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• Equivalent buying power in different currencies:
                                A way of estimating
  national income by showing the number of currency units
  required to buy the same amount of goods and services
  in another country as one currency unit would buy at

•   Parity (economics), equality of status, or equivalence. In economics and business the concept
    of parity is applied in a number of ways.

•   One way of comparing standards of living between different countries is to look at gross
    domestic product (GDP) per head in terms of purchasing power parities (PPPs), which tells us
    about the cost of living in each country. The two indicators GDP and PPP measures the living
    standards of a country, can be substantially different. For example, GDP per head in Australia
    and in the United Kingdom is less than 50 percent of that in Switzerland, but living standards
    (PPP) in the United Kingdom and Australia are more than 76 percent of the level in

 In its "Absolute Version”, the purchasing power of different
 currencies is equalized for a given basket of goods.

 In the "Relative Version”, the difference in the rate of change in
 prices at home and abroad - the difference in the inflation rates - is
 equal to the percentage depreciation or appreciation of the
 exchange rate.
    PPP Measurement
    The PPP exchange-rate calculation is controversial (disagreement) because of the
    difficulties of finding comparable baskets of goods to compare purchasing power
    across countries.

Reasons for different measures:
•    The main reasons why different measures do not perfectly reflect standards of
     living are:
•    PPP numbers can vary with the specific basket of goods used, making it a rough
•    Differences in quality of goods are hard to measure and thereby reflect in PPP.
  Global Purchasing Power
Income disparities between the developed and the developing countries of the world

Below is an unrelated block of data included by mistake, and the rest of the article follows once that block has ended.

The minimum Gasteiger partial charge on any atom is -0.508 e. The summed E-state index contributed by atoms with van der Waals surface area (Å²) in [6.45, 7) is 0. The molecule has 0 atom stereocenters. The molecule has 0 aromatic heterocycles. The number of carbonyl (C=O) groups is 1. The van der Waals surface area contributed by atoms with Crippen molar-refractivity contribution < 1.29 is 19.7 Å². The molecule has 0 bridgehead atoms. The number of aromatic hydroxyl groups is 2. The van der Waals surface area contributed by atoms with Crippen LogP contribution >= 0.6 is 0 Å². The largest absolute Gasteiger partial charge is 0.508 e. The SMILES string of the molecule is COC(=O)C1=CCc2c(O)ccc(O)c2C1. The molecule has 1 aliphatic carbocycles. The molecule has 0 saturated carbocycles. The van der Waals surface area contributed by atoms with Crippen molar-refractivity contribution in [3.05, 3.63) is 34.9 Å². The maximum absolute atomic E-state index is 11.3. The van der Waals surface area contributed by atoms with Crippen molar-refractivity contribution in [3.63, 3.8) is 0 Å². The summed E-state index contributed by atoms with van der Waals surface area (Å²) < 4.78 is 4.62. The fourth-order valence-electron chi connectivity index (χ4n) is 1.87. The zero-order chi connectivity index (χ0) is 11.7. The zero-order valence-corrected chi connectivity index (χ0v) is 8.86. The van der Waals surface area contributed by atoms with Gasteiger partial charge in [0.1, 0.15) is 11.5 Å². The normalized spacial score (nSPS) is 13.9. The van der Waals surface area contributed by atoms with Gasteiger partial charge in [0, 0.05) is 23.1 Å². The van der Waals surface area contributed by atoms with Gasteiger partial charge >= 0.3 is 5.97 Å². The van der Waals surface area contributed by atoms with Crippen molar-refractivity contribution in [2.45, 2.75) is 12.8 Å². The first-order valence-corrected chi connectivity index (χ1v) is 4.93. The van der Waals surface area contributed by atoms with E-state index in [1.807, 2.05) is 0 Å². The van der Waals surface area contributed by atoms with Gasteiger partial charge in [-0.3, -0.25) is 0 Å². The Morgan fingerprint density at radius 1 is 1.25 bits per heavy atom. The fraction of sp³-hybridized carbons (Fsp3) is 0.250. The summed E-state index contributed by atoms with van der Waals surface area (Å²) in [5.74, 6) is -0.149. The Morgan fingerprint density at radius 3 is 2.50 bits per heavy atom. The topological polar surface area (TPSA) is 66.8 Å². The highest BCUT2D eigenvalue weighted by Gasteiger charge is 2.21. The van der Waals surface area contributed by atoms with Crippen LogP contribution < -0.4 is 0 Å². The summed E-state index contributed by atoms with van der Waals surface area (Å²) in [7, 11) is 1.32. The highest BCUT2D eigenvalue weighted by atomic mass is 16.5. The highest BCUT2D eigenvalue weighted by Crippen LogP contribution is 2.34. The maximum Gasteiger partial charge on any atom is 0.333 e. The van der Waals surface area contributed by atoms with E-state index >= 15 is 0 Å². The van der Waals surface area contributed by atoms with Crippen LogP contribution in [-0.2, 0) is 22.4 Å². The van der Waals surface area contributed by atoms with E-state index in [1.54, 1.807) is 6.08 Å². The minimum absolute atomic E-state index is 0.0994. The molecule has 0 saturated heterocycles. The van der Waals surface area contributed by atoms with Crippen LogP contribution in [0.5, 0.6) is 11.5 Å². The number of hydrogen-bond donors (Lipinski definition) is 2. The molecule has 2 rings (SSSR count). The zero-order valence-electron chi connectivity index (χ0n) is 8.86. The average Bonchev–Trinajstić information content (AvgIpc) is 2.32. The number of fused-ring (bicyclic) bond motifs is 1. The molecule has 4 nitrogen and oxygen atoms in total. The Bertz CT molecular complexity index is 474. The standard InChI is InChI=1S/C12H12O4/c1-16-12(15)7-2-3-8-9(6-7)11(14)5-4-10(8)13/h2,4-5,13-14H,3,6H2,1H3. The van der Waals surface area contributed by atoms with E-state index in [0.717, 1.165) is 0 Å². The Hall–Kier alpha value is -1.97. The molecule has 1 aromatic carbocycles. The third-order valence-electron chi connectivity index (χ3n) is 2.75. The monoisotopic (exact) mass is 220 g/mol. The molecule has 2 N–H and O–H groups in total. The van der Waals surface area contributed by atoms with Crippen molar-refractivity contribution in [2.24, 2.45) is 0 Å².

are apparent in a map showing average purchasing power by region.
Absolute Purchasing Power Parity

A theory stating that the same good or service costs the same amount
regardless of the currency in which it is measured. For instance, if 1 pound
is equivalent to 2 dollars, and a widget costs 1 pound in England, then the
absolute form of purchasing power parity would state that the same widget
would cost 2 dollars in the United States. This concept is also called the
law of one price.
The Absolute Purchasing Power Parity Hypothesis

   Absolute Purchasing Power Parity (PPP) holds if, at a particular time t, the
   cost of a foreign country’s representative bundle translated into domestic
   terms equals the cost of the domestic representative bundle:

                          St = PtP*t        (Absolute PPP)

   As a theory of exchange rate determination, absolute PPP states that the
   exchange rate must adjust so that the foreign price level translated at the
   spot rate is the same as domestic price level.
 Calculation of purchasing power parity

Purchasing power parity is a real value comparison between two currencies. In
general, purchasing power parity calculations are used to gauge the spending power
of macroeconomic indicators, such as GDP in real terms. But purchasing power parity
may also be used to compare the spending power of two currencies against a basket of
related goods, such as groceries. To calculate purchasing power parity, analysts use a
ratio derived from the price of goods and compared to the prevailing foreign currency
exchange rate.
   Calculation of purchasing power parity
There is process of 4 steps by which purchasing power parity is calculated:

   STEP 1:
Determine which two currencies you would like to compare for purchasing power parity. Formula for calculating
purchasing power parity is:
S (purchase power parity ratio) = Price 1/Price 2

P1 refers to one price in a specific currency, and P2 refers to another price in a different currency.

   STEP 2:
Determine which product is commonly available in both countries. Comparing one common product.

   STEP 3:
Research the price of the product in both countries (P1 and P2) divides P1 by P2. The result is the price ratio for
purchasing power parity.

   STEP 4:
Compare the result of the purchasing power parity to the currency exchange rate between both the countries.
Recall that for purchasing power parity to exist, the exchange rate and the purchasing power parity ratio must be
 Relative Purchasing Power Parity

An expansion of the purchase power parity theory, which suggests that prices in
countries vary for the same product but that they differ by the same proportional rate
over time. The reasons suggested for this price difference include taxes, shipping costs
and differences in product quality.

Relative PPP relates the inflation rate (the change of price levels) in each country to the
change in the market exchange rate, according to the following formula:

Where St is the spot rate in Foreign Currency/Domestic Currency and Pt is the price
level in period t (foreign values are marked by an asterisk). This relation is necessary
but not sufficient for absolute purchasing power parity.

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